Deltarune is a role-playing video game created by American indie developer Toby Fox. The player controls a human, Kris, in a world inhabited by monsters. Kris and a classmate named Susie fall into an unknown place called the “Dark World” where they meet Ralsei, who informs them that they are heroes destined to restore balance to the world. The players meet various beings who call themselves "Darkners" during a prophesied quest to seal the duplicate Dark Fountain. Mainly through the combat system, the player navigates through different kinds of bullet hell attacks by enemies, which can be resolved peacefully or through violence. The first chapter of the game was released for free to a positive reception on October 31, 2018 for Microsoft Windows and macOS; the Nintendo Switch and PlayStation 4 editions were released on February 28, 2019.

Three figures standing in front of a blue flame, with the words "Deltarune" and "Chapter 1" written in a stylised font above them
Promotional artwork for Deltarune: Chapter 1, featuring the game's protagonists
Developer(s)Toby Fox
Composer(s)Toby Fox Edit this on Wikidata
EngineGameMaker Studio 2
  • Chapter 1
  • October 31, 2018

Deltarune is related to Fox's previous game, Undertale. Although several characters appear in both games, the setting is "not the world of Undertale". As of August 2019, a full release is planned, but no release date has been announced yet.[1]



Chapter 1Edit

Upon starting the game, the player is invited to construct an avatar. However, upon completion, the game deletes the avatar and informs the player that "No one can choose who they are in this world."

The player begins the story as Kris, a human child living in a village mostly made up of monster residents, with their adoptive mother Toriel, who is also a monster. Toriel drops Kris off at school, where Kris attends a class taught by Alphys. Kris and Susie, a delinquent monster classmate, are sent to get chalk for the blackboard. Upon entering the supply closet, both of them are pulled into the "Dark World". There, they meet Ralsei, a prince of the dark, who tells them that the three of them are heroes destined to close the Dark Fountain (a geyser of dark energy) to restore balance to that world. However, the King has seized control of the Dark World and is determined to spread darkness.

Susie chooses not to help, only wanting to return to her own world. Before she can leave, the three encounter the King's son Lancer, who tries to stop them from proceeding with various poorly thought out plans. Susie eventually decides to join Lancer, leaving Kris and Ralsei on their own. As Kris and Ralsei make their way to the King's castle, Susie befriends Lancer, and the four ultimately become a team. Upon realizing that they will have to confront the King, Lancer runs off to the castle and arranges for the King's henchmen to throw Kris, Ralsei, and Susie into the dungeon.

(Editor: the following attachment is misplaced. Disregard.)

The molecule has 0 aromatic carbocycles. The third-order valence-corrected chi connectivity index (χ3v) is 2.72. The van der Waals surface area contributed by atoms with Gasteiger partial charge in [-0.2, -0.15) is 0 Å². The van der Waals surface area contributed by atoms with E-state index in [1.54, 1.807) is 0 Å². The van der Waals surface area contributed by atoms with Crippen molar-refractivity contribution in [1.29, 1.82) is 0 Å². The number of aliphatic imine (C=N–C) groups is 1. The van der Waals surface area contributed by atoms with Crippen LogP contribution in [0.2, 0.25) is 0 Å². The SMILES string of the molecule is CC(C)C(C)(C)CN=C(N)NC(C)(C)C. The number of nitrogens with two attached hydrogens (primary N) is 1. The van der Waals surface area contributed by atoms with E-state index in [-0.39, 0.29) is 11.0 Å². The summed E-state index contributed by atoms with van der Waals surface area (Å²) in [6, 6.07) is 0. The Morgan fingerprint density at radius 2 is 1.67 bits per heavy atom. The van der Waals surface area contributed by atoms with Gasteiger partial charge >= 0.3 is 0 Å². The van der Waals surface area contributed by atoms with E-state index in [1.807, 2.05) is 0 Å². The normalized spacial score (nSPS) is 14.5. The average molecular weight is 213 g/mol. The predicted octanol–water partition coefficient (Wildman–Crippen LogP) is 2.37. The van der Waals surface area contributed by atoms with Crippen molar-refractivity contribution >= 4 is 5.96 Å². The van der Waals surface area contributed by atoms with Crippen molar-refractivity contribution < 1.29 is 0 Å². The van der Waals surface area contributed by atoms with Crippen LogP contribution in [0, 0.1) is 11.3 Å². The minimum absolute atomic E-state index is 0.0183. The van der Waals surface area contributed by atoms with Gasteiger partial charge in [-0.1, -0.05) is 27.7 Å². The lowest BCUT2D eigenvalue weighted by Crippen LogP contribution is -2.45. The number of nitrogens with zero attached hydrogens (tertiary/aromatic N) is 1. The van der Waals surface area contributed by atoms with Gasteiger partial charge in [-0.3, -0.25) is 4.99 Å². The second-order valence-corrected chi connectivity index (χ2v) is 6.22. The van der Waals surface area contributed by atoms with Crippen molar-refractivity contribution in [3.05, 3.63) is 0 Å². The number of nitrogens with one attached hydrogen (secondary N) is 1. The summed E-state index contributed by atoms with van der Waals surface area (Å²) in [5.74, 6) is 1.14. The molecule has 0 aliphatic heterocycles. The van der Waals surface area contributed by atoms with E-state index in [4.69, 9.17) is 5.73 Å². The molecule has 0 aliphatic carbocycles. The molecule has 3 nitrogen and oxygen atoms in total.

Susie escapes the dungeon and confronts Lancer, who explains he wanted to keep Susie and the King from hurting each other. Susie promises Lancer she won't hurt the King. Kris, Susie and Ralsei go to the top of the castle and confront the King in battle. Eventually, the King falls to the ground in exhaustion and Ralsei takes pity on him, healing the King. However, this is revealed to be a ruse as the King quickly incapacitates the three heroes, threatening to kill them all. If the player has resolved enemy encounters without violence throughout the game, Lancer turns the King's men against him and imprisons him, taking his father's place. Otherwise, Susie subdues the King using Ralsei's Pacify spell.

Kris closes the Dark Fountain so that they can return to their own world. There, Susie says goodbye, expressing interest in returning to the Dark World. The player can explore the town before having Kris go home to bed. That night, Kris shakes in bed, then falls on the floor and limps to the center of the room. Kris tears into their chest and rips out their heart-shaped SOUL, throwing it into a birdcage in the corner of the room. The player can move the SOUL around the birdcage, but cannot do anything else. Kris draws a knife and turns toward the viewer. They smile, with their right eye flashing red.


The updated combat system of Deltarune. In contrast to Undertale, Deltarune includes a multiple party member system, a "TP" (Tension Points) bar, the ability to defend, use magic, as well as a complete graphical overhaul and other miscellaneous changes.

Like Undertale, Deltarune is a role-playing game with a top-down perspective.[2] The player directly controls a human named Kris,[3] but they may also choose attacks of other characters in the game.[4] Similarly to Undertale, Deltarune includes puzzles and bullet hell sections in which the player must move a heart around a boxed area while avoiding attacks.[5] Undertale's random encounter system has been removed; players can now see the enemies directly on the field, allowing for the possibility of avoiding them.[6]

Combat is turn-based. Players can choose from a set of actions each turn such as fight, act, spare, using an item or defend, which reduces incoming damage.[7] Brushing against attacks without touching them increases the Tension Points (TP) gauge, which allow party members to use spells.[7] For example, Ralsei can pacify enemies by singing them to sleep.[6] When a party member's hit points (HP) reaches 0, they become downed and can't fight anymore. The HP of downed party members will regenerate automatically until it reaches 1; healing items or Ralsei's healing spell will also revive them.[7]